Common name/scientific name Extinction date Range Reintroduction Image
Spix's macaw
Cyanopsitta spixii
2000[43] Sao Francisco River, Bahia, Brazil 1257022253 death kinds zoo-8.jpg
Alagoas curassow
Mitu mitu
1988[44] Alagoas and Pernambuco, Brazil 2019[45] Mitu mitu 1838.jpg

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Magdalena tinamou

Magdalena tinamou

The Magdalena tinamou, Crypturellus erythropus saltuarius, is a member of one of the most ancient bird families, the tinamous. It is endemic to the Magdalena River Valley in Colombia, and has been considered possibly extinct, as there are no confirmed records since the type specimen was collected in 1943. The most recent review consider it likely that it is extant, as locals have reported sightings in the 1970s and 1980s, an individual was apparently held in captivity until the early 1990s, and a few patches of forest remain in its presumed range. Additionally, a record was made in late 2008.

Magdalena River Valley

Magdalena River Valley

The Magdalena River Valley is a valley in Colombia located within the Colombian Andes. The valley is specifically situated between the Central and Eastern Ranges and crossed by the river of the same name, the Magdalena River.

Floreana Island

Floreana Island

Floreana Island is an island of the Galápagos Islands. It was named after Juan José Flores, the first president of Ecuador, during whose administration the government of Ecuador took possession of the archipelago. It was previously called Charles Island, and Santa María after one of the caravels of Columbus.

Brown-banded antpitta

Brown-banded antpitta

The brown-banded antpitta is a species of bird in the family Grallariidae. It is endemic to Colombia.

Antioquia Department

Antioquia Department

Antioquia or "Antioch", is one of the 32 departments of Colombia, located in the central Northwestern part of Colombia with a narrow section that borders the Caribbean Sea. Most of its territory is mountainous with some valleys, much of which is part of the Andes mountain range. Antioquia has been part of many territorial divisions of former countries created within the present-day territory of Colombia. Prior to adoption of the Colombian Constitution of 1886, Antioquia State had its own sovereign government.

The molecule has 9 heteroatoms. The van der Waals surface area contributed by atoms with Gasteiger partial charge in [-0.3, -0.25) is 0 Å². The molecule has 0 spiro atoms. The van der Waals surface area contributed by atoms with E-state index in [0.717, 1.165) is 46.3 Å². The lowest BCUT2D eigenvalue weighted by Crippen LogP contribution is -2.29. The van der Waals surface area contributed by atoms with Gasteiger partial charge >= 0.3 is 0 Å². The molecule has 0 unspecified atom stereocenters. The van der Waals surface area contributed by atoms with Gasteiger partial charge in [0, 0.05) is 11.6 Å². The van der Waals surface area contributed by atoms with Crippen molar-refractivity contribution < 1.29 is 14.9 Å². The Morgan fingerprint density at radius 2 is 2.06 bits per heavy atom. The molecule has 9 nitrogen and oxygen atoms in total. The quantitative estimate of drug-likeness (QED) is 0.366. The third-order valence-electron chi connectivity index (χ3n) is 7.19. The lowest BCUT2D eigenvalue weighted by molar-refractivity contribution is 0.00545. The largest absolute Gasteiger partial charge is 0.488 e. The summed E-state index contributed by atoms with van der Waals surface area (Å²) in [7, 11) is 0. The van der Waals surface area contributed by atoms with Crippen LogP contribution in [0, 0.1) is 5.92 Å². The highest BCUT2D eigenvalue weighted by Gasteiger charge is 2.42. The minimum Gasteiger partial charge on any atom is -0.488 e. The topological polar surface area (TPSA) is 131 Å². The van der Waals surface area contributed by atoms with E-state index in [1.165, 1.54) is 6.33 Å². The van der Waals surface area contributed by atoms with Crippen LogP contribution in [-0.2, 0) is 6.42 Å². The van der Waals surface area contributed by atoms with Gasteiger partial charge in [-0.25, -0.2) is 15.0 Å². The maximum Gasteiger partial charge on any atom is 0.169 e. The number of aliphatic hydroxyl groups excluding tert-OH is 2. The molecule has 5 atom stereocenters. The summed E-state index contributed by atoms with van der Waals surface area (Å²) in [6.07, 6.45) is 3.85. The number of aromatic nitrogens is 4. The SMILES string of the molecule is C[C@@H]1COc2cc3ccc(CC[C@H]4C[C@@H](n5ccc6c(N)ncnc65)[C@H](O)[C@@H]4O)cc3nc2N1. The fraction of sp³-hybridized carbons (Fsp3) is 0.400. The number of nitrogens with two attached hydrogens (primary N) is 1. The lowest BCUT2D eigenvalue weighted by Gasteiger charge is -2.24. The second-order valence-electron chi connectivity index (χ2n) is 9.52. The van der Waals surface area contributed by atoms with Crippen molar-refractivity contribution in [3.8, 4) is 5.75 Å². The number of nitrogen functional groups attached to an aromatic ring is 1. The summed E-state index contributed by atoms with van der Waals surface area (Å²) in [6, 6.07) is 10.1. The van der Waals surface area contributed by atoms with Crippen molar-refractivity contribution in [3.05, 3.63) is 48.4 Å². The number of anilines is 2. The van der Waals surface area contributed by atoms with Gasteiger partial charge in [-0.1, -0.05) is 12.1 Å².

Bogotá sunangel

Bogotá sunangel

The Bogotá sunangel is a species of hummingbird that is only known from one specimen. The hummingbird is a bright purple with black flight feathers and a bright green chin and crown. This bird has only been found in Colombia and is assumed to live in cloud forest between 1200 and 3400 meters. Most of its potential habitat is degraded, though it is feasible that a population may still exist.

Alagoas foliage-gleaner

Alagoas foliage-gleaner

The Alagoas foliage-gleaner is an extinct passerine bird which was endemic to Brazil.

Alagoas

Alagoas

Alagoas is one of the 27 federative units of Brazil and is situated in the eastern part of the Northeast Region. It borders: Pernambuco ; Sergipe (S); Bahia (SW); and the Atlantic Ocean (E). Its capital is the city of Maceió. It has 1.6% of the Brazilian population and produces 0.8% of the Brazilian GDP. It is made up of 102 municipalities and its most populous cities are Maceió, Arapiraca, Palmeira dos Índios, Rio Largo, Penedo, União dos Palmares, São Miguel dos Campos, Santana do Ipanema, Delmiro Gouveia, Coruripe, Marechal Deodoro, and Campo Alegre.

Colombian grebe

Colombian grebe

The Colombian grebe, was a grebe found in the Bogotá wetlands on the Bogotá savanna in the Eastern Ranges of the Andes of Colombia. The species was still abundant in Lake Tota in 1945. The species has occasionally been considered a subspecies of black-necked grebe. It was flightless.

Bogotá

Bogotá

Bogotá, officially Bogotá, Distrito Capital, abbreviated Bogotá, D.C., and formerly known as Santa Fe de Bogotá during the Spanish Colonial period and between 1991 and 2000, is the capital city of Colombia, and one of the largest cities in the world. The city is administered as the Capital District, as well as the capital of, though not part of, the surrounding department of Cundinamarca. Bogotá is a territorial entity of the first order, with the same administrative status as the departments of Colombia. It is the political, economic, administrative, and industrial center of the country.

Juan Fernández firecrown

Juan Fernández firecrown

The Juan Fernández firecrown is a Critically Endangered hummingbird in the "coquettes", tribe Lesbiini of subfamily Lesbiinae. It is endemic to Isla Róbinson Crusoe, one of the three-island Juan Fernández archipelago belonging to Chile.